Support services

Amina Muslim Women’s Resource Centre
National support and advice service for Muslim and Black, Asian, and racially minoritised women.
Helpline: 0808 801 0301

Domestic Abuse support for LGBT & male survivors in Scotland

LGBT Domestic Abuse 
Helpline: 0800 999 5428

Hemat Gryffe Women’s Aid
Specialist domestic abuse service for Black, Asian, and racially minoritised women and children in the Glasgow area

Karma Nirvana
UK Honour Based Abuse 
Helpline: 0800 5999 247

LGBT Domestic Abuse Scotland
Domestic Abuse project managed by LGBT Youth Scotland 

Specialist mental health and well-being support for Black, Asian, and racially minoritised women and girls (12+) in the Edinburgh and Glasgow area

Scotland’s Domestic Abuse & Forced Marriage Helpline: 0800 027 1234

Shakti Women’s Aid
Specialist domestic abuse service for Black, Asian, and racially minoritised women and children in Edinburgh & the Lothians, as well as outreach services in Fife, Dundee and Forth Valley. Including a specific support service for LGBT victims experiencing domestic abuse and ‘honour’-based abuse.


Feeling confident, understood, and prepared for the future – where is RSE going wrong?

We are so grateful to the member of SafeLives’ Young Changemakers Panel who shared their experience of Relationships and Sex Education classes with us.


“I’m 19 years old, so when I was in school Relationships & Sex Education, or RSE, wasn’t a legal requirement like it is now, but I did have some RSE lessons, and my younger siblings have also studied RSE.

I consider RSE extremely important – it gives young people a safe environment to explore often taboo topics, such as intimate relationships, sex, pressures in society, and the changes your body goes through in your teens. Young people today are overwhelmed with so many different sources of information - family, school, friends, and social media, there can be a lot of different expectations and relationships to cope with.

RSE is the only time young people are formally educated on topics that they will be facing and experiencing for the rest of their lives. And yet, for myself, my friends, and siblings, RSE lessons were seen as the ‘easy’ lesson of the week - the lesson where there wasn't much writing or homework, and where you would be most likely to get to watch a film instead of working. It's only now that I'm older, with more life experience, and having worked with Safelives, that I realise just how important the RSE I did have was – it touched on the feelings, pressures, and questions I would later have as a young adult.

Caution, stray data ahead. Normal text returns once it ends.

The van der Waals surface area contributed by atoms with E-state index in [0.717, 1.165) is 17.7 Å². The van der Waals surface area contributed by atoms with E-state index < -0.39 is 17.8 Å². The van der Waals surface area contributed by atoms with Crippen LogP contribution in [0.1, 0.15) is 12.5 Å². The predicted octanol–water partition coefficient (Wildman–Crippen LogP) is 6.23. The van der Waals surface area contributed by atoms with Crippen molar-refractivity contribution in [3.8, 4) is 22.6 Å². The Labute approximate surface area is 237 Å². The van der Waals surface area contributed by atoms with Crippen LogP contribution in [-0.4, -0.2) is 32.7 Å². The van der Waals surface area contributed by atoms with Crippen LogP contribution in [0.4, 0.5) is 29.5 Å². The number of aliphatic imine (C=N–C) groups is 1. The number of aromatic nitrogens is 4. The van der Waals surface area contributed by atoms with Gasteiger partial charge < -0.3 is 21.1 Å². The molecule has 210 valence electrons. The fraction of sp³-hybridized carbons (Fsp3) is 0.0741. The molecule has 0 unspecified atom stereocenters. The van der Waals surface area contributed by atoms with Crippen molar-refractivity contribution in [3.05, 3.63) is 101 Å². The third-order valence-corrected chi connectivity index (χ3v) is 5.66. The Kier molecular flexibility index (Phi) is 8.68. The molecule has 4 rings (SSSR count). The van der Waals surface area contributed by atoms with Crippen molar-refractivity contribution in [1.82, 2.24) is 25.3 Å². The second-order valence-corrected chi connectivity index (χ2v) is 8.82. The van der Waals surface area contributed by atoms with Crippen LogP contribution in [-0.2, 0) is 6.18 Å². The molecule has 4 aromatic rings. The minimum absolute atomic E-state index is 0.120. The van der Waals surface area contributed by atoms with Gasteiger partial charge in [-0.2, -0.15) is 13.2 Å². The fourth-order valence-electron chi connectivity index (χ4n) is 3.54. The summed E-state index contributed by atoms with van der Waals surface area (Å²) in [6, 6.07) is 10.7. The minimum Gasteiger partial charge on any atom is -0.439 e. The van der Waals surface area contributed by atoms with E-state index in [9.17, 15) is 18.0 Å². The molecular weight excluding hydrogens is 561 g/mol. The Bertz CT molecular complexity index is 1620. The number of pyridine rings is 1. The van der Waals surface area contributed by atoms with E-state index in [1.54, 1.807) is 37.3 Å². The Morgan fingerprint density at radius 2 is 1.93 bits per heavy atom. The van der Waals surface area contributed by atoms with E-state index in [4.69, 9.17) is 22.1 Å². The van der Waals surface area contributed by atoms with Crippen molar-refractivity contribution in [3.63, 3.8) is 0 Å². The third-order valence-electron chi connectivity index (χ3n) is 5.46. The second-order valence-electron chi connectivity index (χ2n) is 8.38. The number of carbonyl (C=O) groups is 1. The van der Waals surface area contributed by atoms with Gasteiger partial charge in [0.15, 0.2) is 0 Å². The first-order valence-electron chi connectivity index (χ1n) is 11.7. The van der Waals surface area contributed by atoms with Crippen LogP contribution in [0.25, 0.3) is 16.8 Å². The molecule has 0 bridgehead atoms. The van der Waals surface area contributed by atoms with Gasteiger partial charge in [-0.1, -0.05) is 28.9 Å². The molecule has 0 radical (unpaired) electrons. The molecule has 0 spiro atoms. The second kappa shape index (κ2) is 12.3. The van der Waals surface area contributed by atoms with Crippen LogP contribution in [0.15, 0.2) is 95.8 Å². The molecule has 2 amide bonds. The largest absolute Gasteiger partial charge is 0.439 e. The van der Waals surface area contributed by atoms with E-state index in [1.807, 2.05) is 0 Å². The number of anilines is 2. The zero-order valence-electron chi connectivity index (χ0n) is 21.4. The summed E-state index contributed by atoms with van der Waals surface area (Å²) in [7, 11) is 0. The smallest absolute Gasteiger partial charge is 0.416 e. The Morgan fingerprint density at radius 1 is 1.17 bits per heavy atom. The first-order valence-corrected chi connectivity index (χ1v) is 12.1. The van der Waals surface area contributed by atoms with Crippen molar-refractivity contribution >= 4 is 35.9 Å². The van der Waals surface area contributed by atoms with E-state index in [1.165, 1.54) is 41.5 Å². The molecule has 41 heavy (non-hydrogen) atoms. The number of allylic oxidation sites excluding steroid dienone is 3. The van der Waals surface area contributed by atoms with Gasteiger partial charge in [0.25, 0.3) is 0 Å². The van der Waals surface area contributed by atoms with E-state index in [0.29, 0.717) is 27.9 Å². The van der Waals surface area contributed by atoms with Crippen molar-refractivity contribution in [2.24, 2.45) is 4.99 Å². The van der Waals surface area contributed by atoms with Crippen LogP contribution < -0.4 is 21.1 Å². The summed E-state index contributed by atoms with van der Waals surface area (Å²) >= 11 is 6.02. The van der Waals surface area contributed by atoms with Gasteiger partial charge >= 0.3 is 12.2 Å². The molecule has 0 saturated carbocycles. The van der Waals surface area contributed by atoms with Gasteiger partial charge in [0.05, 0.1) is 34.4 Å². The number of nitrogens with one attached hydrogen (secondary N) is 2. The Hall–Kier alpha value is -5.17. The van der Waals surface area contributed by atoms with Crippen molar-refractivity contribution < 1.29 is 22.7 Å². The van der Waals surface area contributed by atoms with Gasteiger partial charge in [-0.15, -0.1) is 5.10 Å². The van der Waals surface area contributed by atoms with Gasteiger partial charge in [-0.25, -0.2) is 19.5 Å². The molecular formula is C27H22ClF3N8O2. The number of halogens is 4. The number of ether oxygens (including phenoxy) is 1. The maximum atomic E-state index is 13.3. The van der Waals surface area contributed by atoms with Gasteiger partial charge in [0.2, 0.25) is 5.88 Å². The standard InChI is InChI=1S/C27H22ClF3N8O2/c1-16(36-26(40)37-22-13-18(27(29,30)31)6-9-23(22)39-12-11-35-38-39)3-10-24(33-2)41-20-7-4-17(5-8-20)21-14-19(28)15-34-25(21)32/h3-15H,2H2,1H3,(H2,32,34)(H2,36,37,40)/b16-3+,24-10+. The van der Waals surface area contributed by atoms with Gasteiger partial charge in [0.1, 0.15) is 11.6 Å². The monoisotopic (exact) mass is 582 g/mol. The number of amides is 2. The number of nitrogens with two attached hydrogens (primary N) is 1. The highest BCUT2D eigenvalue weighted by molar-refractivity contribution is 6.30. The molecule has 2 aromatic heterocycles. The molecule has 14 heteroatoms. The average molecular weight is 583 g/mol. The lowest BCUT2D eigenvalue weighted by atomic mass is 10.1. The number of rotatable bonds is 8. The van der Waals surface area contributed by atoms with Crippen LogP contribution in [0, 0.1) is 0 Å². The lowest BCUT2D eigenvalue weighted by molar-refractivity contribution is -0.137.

I really believe that something as important and wide-reaching as RSE must be taken seriously. Teaching should be consistent, and content should be relevant, accurate, and inclusive. 

When studying RSE, teaching and lessons were often inconsistent when compared to my friends. There would be some teachers at my school who were comfortable exploring topics such as FGM, coercive control, and sexual health. These teachers operated an "Ask Anything" policy, whereas others would avoid what they considered "tricky topics" or inappropriate discussion themes. These kind of inconsistencies in the teaching of RSE often lead to my peers feeling embarrassed about asking questions. Some searched for answers elsewhere (with the risk that they may be misleading or false), and some left school still feeling confused about what an unhealthy relationship looks like.